Dental crowns are caps which are placed over teeth and held in place with a specialist adhesive or cement. They can be used as a protective cover for badly decayed or fractured teeth, as permanent restoration for teeth with large fillings or to correct minor problems such as spacing, irregular shape or severe discolouration.


A dental crown can be made from a number of materials including plastic, ceramic or metal alloys. It’s also possible to use a combination of metal and ceramic in order to maximise strength and simulate the appearance of natural teeth.

At your first appointment, your dentist will carry out a thorough clinical examination using radiographs. This will determine whether or not a dental crown is necessary and if it is, any preparatory work will be carried out. Your dentist will also be able to advise you on material choices, what the treatment involves and also address any other concerns you may have.
At your second appointment, the teeth to be crowned will be prepared. This involves reducing the tooth size (usually under local anaesthetic) to create space for the crown and getting an impression or mould of the prepared tooth. The mould will then be sent to a laboratory where a skilled technician will fabricate the crown. In the meantime, a temporary crown will be fitted to your trimmed tooth.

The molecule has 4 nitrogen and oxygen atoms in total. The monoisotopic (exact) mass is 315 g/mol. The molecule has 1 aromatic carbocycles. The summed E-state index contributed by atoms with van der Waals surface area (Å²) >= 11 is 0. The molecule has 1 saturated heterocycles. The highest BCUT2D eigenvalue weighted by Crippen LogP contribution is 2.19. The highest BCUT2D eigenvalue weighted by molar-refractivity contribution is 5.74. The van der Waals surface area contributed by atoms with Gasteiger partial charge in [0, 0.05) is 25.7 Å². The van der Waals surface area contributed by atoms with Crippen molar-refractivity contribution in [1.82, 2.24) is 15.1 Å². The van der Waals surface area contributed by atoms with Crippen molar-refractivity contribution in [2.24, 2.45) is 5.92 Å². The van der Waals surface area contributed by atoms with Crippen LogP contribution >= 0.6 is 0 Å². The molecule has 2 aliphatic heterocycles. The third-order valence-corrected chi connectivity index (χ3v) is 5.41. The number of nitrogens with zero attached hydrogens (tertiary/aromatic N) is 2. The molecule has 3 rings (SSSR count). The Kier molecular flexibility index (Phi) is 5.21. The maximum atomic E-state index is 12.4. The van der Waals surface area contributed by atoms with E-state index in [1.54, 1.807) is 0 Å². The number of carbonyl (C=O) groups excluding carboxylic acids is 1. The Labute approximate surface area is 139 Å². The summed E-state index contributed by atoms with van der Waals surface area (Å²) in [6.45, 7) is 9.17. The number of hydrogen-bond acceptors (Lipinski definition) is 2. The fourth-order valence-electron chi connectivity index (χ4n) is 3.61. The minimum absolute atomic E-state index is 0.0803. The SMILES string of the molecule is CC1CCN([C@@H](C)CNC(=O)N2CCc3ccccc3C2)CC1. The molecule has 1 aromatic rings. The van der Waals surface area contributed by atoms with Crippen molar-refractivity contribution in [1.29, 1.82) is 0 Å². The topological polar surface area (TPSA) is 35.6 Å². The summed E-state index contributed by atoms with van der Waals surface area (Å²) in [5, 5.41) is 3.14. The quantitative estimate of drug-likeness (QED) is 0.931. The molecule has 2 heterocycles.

At your final appointment, the temporary crown is removed and the tooth surface is cleaned. Once the crown is perfectly aligned, it’s cemented on with dental cement.

Crowns do not deteriorate over time but this doesn’t mean that the underlying tooth can’t suffer from decay or gum disease so it’s important to care for your teeth as normal. Daily brushing and flossing are essential for maintaining good oral health and keeping your dental work trouble-free.

In order to prevent your crown from getting chipped, avoid chewing excessively hard items such as ice and bones. The most vulnerable part of your crown is the margin or junction between the tooth and the crown.

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